Super WrestleMania, however, manages to pull it off right. Yes, the Survivor Series match in this game is 4 vs. 4, just as it’s supposed to be, and on top of that, you are able to tag in whichever partner you want, without being constrained by the order. It’s a simple, yet elegant solution: There is one partner standing on the apron at a time, yet all you have to do is simply press the Select button to change which of your Survivor Series teammates is the one standing on the apron, leaving you free to choose who to hand the match off to at your leisure. It’s an innovative solution that pays off in what can be an exciting, crowded match. You are even able to break up pinfall attempts in tag matches; when your wrestler is being pinned, you will temporarily take control of your partner, who you can have come into the ring and stop the pinfall.
So far, then, you may think that I’m describing what sounds like a solid, if simple, wrestling game. Maybe it’s a little limited, gameplay wise, but it has some pretty cool ideas and nice presentation, and overall, it sounds like a fine outing. And to an extent, you’d be right.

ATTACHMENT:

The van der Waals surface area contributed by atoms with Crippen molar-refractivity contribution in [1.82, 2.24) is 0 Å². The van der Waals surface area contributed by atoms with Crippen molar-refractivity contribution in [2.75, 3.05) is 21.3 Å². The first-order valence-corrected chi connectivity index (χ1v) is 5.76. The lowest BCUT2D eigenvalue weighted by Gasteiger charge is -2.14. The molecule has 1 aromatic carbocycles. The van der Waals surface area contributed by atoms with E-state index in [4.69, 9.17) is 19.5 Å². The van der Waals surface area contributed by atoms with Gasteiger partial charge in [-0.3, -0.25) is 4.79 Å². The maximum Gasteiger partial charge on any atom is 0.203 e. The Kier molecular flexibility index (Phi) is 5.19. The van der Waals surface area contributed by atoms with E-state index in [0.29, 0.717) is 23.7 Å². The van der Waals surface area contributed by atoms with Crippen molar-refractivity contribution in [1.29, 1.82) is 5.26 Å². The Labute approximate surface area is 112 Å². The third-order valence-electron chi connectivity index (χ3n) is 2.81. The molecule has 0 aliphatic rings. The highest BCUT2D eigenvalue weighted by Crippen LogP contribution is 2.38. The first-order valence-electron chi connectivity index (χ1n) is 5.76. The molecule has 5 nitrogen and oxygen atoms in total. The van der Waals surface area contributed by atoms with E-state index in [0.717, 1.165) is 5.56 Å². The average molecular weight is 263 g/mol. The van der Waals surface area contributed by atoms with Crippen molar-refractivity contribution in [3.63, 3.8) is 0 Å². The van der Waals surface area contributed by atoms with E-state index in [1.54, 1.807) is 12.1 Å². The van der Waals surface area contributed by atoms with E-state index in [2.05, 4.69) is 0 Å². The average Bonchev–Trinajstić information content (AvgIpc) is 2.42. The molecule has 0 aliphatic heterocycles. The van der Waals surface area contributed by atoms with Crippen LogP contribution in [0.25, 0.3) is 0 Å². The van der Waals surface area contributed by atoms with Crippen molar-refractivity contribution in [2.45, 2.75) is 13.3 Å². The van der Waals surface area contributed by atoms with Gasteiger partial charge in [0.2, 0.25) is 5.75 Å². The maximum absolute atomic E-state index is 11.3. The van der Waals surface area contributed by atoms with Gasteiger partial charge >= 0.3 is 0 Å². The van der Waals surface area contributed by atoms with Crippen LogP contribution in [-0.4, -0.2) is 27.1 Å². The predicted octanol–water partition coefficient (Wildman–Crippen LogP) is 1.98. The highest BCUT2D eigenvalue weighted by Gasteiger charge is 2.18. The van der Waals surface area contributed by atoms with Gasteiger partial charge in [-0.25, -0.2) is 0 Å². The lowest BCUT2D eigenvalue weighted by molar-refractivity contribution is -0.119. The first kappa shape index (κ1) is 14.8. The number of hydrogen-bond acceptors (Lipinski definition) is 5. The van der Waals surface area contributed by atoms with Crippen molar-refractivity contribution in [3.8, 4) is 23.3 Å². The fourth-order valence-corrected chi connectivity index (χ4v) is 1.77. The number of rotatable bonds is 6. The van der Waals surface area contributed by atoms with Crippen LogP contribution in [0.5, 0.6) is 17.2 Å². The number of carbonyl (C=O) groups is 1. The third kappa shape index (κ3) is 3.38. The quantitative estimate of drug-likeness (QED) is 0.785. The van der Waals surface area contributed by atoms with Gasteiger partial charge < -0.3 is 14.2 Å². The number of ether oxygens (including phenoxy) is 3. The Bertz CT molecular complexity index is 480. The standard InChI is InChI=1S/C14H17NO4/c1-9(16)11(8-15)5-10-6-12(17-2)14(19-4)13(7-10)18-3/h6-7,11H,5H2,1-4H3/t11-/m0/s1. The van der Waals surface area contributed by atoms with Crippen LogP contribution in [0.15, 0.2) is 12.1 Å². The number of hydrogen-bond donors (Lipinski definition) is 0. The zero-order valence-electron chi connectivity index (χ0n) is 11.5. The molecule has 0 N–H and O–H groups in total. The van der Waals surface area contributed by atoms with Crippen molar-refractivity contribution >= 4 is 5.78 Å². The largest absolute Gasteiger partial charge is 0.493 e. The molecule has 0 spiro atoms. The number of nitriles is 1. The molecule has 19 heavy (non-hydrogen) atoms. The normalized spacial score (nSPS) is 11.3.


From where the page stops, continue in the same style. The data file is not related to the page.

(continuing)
But then, you get to talking about the differences between the Super Nintendo and the Genesis versions. And suddenly, it gets complicated.
In modern gaming, when the same game is released on two different consoles, it generally does not make too much of a difference which console you buy it on. Sure, there may be some differences in graphical capability or game speed, but in general, you won’t have too different of an experience if you play the Nintendo 64 vs. the PlayStation version of WWF Attitude, or the PlayStation 3 vs. Xbox 360 version of WWE ’13.
Such is not the case with Super WrestleMania. Your mileage will vary greatly depending highly on which console you have for it. And this aspect presents some major frustrations from a gaming perspective, and a huge dilemma when it comes to reviewing it.